The Irish government has confirmed that it has received the full €13.1bn in underpaid tax from Apple, in addition to a further €1.2bn in interest, following the European Commission’s August 2016 ruling that the taxation agreements between Apple and the Irish tax authorities amounted to illegal State Aid.
Reuters reports that the sum would be enough to fund Ireland’s health service for a year, but the country’s Finance Minister insists that the decision will be overturned and the money returned to Apple.
“While the government fundamentally disagrees with the Commission’s analysis and is seeking an annulment of that decision, as committed members of the European Union, we have always confirmed that we would recover the alleged State aid,” Paschal Donohoe said in a statement.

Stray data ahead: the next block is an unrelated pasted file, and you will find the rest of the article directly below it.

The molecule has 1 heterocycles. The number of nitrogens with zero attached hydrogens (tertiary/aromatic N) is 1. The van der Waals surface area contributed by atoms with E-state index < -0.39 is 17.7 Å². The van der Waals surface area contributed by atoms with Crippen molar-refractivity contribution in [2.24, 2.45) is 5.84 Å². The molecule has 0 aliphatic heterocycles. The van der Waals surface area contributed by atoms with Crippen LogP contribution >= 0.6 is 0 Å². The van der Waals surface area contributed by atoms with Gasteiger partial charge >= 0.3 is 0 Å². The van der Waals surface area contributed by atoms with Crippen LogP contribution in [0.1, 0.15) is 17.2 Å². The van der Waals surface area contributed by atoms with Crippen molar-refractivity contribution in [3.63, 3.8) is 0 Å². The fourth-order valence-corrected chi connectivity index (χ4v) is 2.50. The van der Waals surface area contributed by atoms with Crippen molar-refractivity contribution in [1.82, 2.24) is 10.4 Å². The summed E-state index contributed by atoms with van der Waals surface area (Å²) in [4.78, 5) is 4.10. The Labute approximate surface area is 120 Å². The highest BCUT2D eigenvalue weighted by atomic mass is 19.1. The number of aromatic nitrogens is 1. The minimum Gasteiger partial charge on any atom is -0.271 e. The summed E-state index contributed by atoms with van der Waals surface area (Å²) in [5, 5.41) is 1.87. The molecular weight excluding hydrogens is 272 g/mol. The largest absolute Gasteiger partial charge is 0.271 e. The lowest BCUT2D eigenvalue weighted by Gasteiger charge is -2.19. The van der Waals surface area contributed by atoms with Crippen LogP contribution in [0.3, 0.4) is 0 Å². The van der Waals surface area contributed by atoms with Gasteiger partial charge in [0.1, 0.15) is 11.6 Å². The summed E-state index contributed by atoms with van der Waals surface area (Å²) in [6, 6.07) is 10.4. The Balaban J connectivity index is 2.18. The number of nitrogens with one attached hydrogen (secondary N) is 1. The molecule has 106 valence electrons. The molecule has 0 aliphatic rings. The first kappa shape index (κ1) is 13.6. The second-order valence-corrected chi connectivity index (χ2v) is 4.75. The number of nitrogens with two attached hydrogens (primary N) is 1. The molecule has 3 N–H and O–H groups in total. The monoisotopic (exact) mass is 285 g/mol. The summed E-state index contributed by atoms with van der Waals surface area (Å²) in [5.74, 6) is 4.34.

The funds have been paid into an escrow accounts with investment managers Goldman Sachs, Amundi and BlackRock managing the cash in the meantime, ensuring that it is put into low-risk investments with a guarantee that the Irish taxpayer would be protected from any losses. BNY Mellon are providing custodian and escrow services.
In October 2017, Ireland was referred to the European Court of Justice for its failure to implement the Commission’s recovery decision. This has now been dropped Competition Commissioner Vestager confirmed in a tweet.
Both Apple and the Irish Government are appealing the Commission’s original ruling. Dublin has consistently and vehemently denied the existence of ‘sweetheart’ tax deals for multinational firms in an effort to attract them to the country. The appeal could take several years but if the ruling is successfully overturned, the money will be returned to Apple.